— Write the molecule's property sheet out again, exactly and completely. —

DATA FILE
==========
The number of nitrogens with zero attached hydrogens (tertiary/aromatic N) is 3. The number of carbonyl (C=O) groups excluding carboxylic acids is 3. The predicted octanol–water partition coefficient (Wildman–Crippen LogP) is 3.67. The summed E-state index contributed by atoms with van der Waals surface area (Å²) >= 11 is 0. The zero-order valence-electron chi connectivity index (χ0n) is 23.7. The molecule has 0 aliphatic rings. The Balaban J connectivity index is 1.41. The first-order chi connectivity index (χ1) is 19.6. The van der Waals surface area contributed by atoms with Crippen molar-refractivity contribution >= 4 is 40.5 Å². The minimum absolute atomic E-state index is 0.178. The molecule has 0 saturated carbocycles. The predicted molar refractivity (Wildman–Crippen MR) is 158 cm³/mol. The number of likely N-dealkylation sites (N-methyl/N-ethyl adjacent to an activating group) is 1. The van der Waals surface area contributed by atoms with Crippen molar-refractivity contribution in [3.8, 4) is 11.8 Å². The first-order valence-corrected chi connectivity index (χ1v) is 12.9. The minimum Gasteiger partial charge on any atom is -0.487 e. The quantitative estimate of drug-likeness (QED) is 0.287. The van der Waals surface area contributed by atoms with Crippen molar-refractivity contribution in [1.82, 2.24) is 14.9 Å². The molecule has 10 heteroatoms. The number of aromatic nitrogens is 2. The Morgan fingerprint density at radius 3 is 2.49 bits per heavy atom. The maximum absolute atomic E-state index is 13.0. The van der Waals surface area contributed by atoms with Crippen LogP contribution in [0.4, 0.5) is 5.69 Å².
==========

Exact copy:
The number of nitrogens with zero attached hydrogens (tertiary/aromatic N) is 3. The number of carbonyl (C=O) groups excluding carboxylic acids is 3. The predicted octanol–water partition coefficient (Wildman–Crippen LogP) is 3.67. The summed E-state index contributed by atoms with van der Waals surface area (Å²) >= 11 is 0. The zero-order valence-electron chi connectivity index (χ0n) is 23.7. The molecule has 0 aliphatic rings. The Balaban J connectivity index is 1.41. The first-order chi connectivity index (χ1) is 19.6. The van der Waals surface area contributed by atoms with Crippen molar-refractivity contribution >= 4 is 40.5 Å². The minimum absolute atomic E-state index is 0.178. The molecule has 0 saturated carbocycles. The predicted molar refractivity (Wildman–Crippen MR) is 158 cm³/mol. The number of likely N-dealkylation sites (N-methyl/N-ethyl adjacent to an activating group) is 1. The van der Waals surface area contributed by atoms with Crippen molar-refractivity contribution in [3.8, 4) is 11.8 Å². The first-order valence-corrected chi connectivity index (χ1v) is 12.9. The minimum Gasteiger partial charge on any atom is -0.487 e. The quantitative estimate of drug-likeness (QED) is 0.287. The van der Waals surface area contributed by atoms with Crippen molar-refractivity contribution in [1.82, 2.24) is 14.9 Å². The molecule has 10 heteroatoms. The number of aromatic nitrogens is 2. The Morgan fingerprint density at radius 3 is 2.49 bits per heavy atom. The maximum absolute atomic E-state index is 13.0. The van der Waals surface area contributed by atoms with Crippen LogP contribution in [0.4, 0.5) is 5.69 Å².